CLEARWATER, Fla. -- When Phillippe Aumont stepped onto a mound for the first time during spring training, Larry Andersen worked on an adjacent field. Andersen glanced at the seven pitchers about to throw bullpen sessions, and the 6-foot-7 Canadian towered above them all.
Andersen viewed Aumont's maddening flashes of brilliance from a distance in his role as Phillies radio analyst. This spring, as a guest instructor, Andersen is charged with molding the younger arms.
He dashed that morning toward Aumont. Later, he explained why to the righthander.
"I saw you over there and I got so excited," Andersen told him. "You hadn't even thrown a pitch. You're standing upright! You're standing up tall!"
There is unbridled optimism for Aumont in these early stages of camp, an unforeseen development considering the Phillies ordered the centerpiece of the Cliff Lee trade to go home last September. Aumont pitched in 22 games last season, allowed more than two baserunners per inning, and exchanged criticism directed at former pitching coach Rich Dubee through the media.
A new staff presented a fresh start for Aumont. Bob McClure, who replaced Dubee, was quick to gauge Aumont.
"He's very hard on himself," McClure said. "He looks in the mirror and he's a perfectionist."
Aumont lives near the team's complex and visited McClure in January. The pitching coach noted differences in Aumont's mechanics from video he studied; the pitcher in front of him was more upright from the hunched delivery he employed in 2013. McClure asked Aumont where he felt most comfortable. "This angle," he said, and it was decided.
"He's 6-foot-7," McClure said. "Why do you want to be 5-foot-6? You know?"
Andersen is an echo. "You're 6-foot-7," he said. "Don't pitch like you're 5-foot-7. Stand up."
Aumont, the 11th overall pick in 2007, was at his best late in 2012 when there was little time to think. The Phillies reemerged as contenders for the second wild card. Aumont was thrust into a setup role. He thrived.
This spring's competition for bullpen jobs is strong. Aumont, 25, speaks with confidence.
"Nothing is going to stop me here," Aumont said. "I look around. There's nobody that's going to stop me. If they do, then good for them. But in my mind, I'm going to go to the end."
The staff, Andersen said, will stress positive reinforcement with Aumont. McClure thinks Aumont was trying to please too many people last season. He described Aumont as "over-analytical." And that is why Andersen's message to his pupil was rather straightforward.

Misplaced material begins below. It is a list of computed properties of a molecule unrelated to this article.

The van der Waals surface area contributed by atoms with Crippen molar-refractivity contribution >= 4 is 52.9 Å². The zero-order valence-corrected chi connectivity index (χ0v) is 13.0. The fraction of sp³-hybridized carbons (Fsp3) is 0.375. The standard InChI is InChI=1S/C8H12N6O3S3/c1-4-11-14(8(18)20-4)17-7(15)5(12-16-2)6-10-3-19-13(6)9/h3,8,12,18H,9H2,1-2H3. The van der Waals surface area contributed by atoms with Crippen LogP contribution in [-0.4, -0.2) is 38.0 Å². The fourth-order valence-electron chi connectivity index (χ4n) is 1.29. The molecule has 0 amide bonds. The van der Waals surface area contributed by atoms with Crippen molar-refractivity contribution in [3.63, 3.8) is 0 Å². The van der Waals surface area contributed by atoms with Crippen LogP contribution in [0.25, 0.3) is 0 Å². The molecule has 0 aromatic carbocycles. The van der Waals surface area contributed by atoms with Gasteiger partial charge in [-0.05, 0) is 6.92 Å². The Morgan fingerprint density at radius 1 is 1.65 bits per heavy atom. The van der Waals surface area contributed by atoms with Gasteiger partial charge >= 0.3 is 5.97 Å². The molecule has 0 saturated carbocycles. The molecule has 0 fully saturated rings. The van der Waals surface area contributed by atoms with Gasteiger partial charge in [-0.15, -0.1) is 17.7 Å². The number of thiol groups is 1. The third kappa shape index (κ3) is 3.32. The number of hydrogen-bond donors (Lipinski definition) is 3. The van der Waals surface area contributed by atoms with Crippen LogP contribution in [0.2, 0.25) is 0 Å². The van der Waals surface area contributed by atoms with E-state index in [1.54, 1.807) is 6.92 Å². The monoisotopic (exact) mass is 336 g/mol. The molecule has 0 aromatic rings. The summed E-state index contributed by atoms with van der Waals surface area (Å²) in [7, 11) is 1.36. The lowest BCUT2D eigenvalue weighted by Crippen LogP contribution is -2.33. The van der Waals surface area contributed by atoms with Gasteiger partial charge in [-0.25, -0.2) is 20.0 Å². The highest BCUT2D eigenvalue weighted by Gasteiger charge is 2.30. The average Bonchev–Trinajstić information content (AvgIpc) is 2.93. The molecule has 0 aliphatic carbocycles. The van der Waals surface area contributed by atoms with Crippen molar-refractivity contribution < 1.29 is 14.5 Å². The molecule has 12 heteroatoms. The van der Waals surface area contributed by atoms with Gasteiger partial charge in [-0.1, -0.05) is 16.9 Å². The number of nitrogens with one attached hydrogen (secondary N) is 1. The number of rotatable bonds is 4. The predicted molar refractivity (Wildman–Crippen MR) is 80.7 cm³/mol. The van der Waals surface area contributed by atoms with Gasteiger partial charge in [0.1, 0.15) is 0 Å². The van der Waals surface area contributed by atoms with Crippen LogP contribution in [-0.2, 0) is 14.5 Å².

"He just got so confused," Andersen said. "I said, 'You have to realize. Everybody else already does. You have to realize how good your stuff is. You have to believe in that. We already do. But you have to believe in that.'"
Patience for Gonzalez. There are no numbers by which Miguel Gonzalez can be judged, only brief throwing sessions with a screen between the pitcher and his teammates. The mysterious Cuban righthander has not impressed in those settings.
Sandberg stationed himself behind the cage Friday for the entirety of Gonzalez's live batting practice session. When asked for his observations, the Phillies manager did not issue a ringing endorsement of the $12 million pitcher.
"Well, a guy that is coming back from injury and hasn't pitched competitively for a couple of years, I know that we're using a lot of patience with him," Sandberg said. "That's really the biggest part of the strategy with him. So we'll see. We'll see how things go and how he progresses."
Extra bases. Righthander Jonathan Pettibone is scheduled to play catch Saturday to test his sore shoulder. He was injected with cortisone earlier in the week. ... Top prospect Maikel Franco practiced at first base before the day's workouts. Sandberg wants to see Franco play both first and third this spring. ... The Phillies and Braves plan to honor the late Jim Fregosi prior to the teams' March 5 Grapefruit League game at Bright House Field. Fregosi, the manager of the 1993 Phillies, spent the last 13 seasons as a special assistant to Atlanta's general manager.